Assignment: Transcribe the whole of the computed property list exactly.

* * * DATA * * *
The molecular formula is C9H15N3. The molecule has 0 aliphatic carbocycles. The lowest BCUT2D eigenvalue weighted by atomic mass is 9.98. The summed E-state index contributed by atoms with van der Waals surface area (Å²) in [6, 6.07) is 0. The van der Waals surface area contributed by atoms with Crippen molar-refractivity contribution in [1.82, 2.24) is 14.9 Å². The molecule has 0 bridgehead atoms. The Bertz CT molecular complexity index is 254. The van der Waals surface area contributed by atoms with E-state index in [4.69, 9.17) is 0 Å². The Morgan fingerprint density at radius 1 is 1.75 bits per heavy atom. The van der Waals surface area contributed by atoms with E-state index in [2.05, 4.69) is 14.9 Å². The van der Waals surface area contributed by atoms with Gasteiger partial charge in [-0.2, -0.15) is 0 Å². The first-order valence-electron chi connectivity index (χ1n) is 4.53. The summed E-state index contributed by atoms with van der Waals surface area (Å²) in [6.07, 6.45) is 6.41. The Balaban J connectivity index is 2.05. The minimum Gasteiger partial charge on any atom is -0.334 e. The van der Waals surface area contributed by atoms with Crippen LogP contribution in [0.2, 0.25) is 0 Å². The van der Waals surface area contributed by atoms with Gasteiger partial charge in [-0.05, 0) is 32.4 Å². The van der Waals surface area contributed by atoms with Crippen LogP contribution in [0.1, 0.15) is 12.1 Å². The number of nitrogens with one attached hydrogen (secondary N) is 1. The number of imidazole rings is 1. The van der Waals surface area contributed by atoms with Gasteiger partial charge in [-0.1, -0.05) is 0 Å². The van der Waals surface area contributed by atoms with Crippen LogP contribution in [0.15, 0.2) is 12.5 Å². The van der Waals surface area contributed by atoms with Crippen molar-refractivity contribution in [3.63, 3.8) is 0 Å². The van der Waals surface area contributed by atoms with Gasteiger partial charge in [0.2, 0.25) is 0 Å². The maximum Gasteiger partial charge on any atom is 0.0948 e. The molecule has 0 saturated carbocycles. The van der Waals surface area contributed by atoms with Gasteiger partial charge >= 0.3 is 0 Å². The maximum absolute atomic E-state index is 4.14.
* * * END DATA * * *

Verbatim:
The molecular formula is C9H15N3. The molecule has 0 aliphatic carbocycles. The lowest BCUT2D eigenvalue weighted by atomic mass is 9.98. The summed E-state index contributed by atoms with van der Waals surface area (Å²) in [6, 6.07) is 0. The van der Waals surface area contributed by atoms with Crippen molar-refractivity contribution in [1.82, 2.24) is 14.9 Å². The molecule has 0 bridgehead atoms. The Bertz CT molecular complexity index is 254. The van der Waals surface area contributed by atoms with E-state index in [4.69, 9.17) is 0 Å². The Morgan fingerprint density at radius 1 is 1.75 bits per heavy atom. The van der Waals surface area contributed by atoms with E-state index in [2.05, 4.69) is 14.9 Å². The van der Waals surface area contributed by atoms with Gasteiger partial charge in [-0.2, -0.15) is 0 Å². The first-order valence-electron chi connectivity index (χ1n) is 4.53. The summed E-state index contributed by atoms with van der Waals surface area (Å²) in [6.07, 6.45) is 6.41. The Balaban J connectivity index is 2.05. The minimum Gasteiger partial charge on any atom is -0.334 e. The van der Waals surface area contributed by atoms with Crippen LogP contribution in [0.2, 0.25) is 0 Å². The van der Waals surface area contributed by atoms with Gasteiger partial charge in [-0.05, 0) is 32.4 Å². The van der Waals surface area contributed by atoms with Crippen LogP contribution in [0.1, 0.15) is 12.1 Å². The number of nitrogens with one attached hydrogen (secondary N) is 1. The number of imidazole rings is 1. The van der Waals surface area contributed by atoms with Gasteiger partial charge in [-0.1, -0.05) is 0 Å². The van der Waals surface area contributed by atoms with Crippen LogP contribution in [0.15, 0.2) is 12.5 Å². The van der Waals surface area contributed by atoms with Crippen molar-refractivity contribution in [3.63, 3.8) is 0 Å². The van der Waals surface area contributed by atoms with Gasteiger partial charge in [0.2, 0.25) is 0 Å². The maximum Gasteiger partial charge on any atom is 0.0948 e. The molecule has 0 saturated carbocycles. The van der Waals surface area contributed by atoms with Gasteiger partial charge >= 0.3 is 0 Å². The maximum absolute atomic E-state index is 4.14.